It’s been three years since a magnitude 9.0 earthquake and subsequent tsunami struck the northeastern shoreline of Japan’s Honshu Island, sweeping away entire towns and claiming more than 15,000 lives.
In its destruction, the tsunami also damaged the Fukushima Daiichi Nuclear Power Plant, sparking the meltdown of three of the facility’s six nuclear reactors. Soon afterwards the plant began releasing radioactive material into the surrounding ocean, resulting in the largest dump of nuclear waste since the 1986 Chernobyl disaster.
Now scientists say that radioactive seawater is about to make it to Southern California.
Researchers at CSU Long Beach, lead by Professor Steven Manley, have embarked on an ambitious project — dubbed Kelp Watch 2014 — to find out just how much radioactive material we have in our local seawater. By examining levels of radioactive isotopes in local kelp populations, Manley and his team hope to dispel notions that the radiation poses a significant health risk to humans.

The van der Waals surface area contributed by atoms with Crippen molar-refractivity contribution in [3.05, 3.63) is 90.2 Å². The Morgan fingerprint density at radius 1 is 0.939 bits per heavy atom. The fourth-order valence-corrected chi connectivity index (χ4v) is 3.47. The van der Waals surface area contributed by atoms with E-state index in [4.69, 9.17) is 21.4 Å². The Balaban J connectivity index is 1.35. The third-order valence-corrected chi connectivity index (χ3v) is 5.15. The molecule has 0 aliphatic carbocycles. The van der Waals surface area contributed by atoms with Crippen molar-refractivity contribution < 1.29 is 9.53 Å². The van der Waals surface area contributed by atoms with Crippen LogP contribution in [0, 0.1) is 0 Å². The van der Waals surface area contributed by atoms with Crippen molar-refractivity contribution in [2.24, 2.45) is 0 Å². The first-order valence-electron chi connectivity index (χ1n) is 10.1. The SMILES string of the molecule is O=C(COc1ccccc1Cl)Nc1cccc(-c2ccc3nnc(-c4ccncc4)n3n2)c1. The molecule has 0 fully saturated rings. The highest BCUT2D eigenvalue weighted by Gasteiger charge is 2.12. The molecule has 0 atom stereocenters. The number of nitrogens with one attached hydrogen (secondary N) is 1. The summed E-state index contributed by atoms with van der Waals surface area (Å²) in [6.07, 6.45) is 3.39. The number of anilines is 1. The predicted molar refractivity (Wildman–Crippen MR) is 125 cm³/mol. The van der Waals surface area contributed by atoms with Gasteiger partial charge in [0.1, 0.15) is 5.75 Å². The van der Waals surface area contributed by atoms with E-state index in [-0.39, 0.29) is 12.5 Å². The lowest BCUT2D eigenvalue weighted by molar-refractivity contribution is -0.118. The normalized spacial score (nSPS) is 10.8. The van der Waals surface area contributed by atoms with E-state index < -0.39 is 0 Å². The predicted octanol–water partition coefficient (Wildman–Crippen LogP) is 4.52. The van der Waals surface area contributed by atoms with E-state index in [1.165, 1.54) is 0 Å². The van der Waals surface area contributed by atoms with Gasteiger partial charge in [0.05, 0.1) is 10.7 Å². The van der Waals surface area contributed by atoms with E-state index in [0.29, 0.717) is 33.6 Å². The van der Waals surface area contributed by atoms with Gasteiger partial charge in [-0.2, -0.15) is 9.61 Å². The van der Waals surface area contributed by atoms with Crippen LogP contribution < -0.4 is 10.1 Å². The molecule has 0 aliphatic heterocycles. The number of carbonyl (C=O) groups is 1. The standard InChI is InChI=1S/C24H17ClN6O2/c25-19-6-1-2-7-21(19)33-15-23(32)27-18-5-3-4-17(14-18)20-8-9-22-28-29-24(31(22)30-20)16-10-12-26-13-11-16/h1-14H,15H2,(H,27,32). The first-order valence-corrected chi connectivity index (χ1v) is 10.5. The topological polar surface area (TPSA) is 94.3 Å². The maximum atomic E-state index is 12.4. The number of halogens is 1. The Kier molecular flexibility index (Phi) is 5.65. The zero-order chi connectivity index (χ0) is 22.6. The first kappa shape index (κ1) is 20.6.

“The anticipated amounts [of radioactive material], because of the dilution that has occurred, are not considered to be human health risks,” Manley said, while harvesting kelp just outside the Long Beach Harbor last Thursday. “But I think it’s important to know actually what is in our environment.”
While it’s important to not conflate the tragic events of Fukushima with possible seawater contamination off the coast of California, Manley notes that the migration of radioactive material from the coast of Japan to Southern California is significant. He added that he doesn’t anticipate finding any radioactive material from Fukushima in this initial round of testing, but that future tests in July and later this winter should show signs of Fukushima contamination.
To hear more about Kelp Watch 2014, listen below: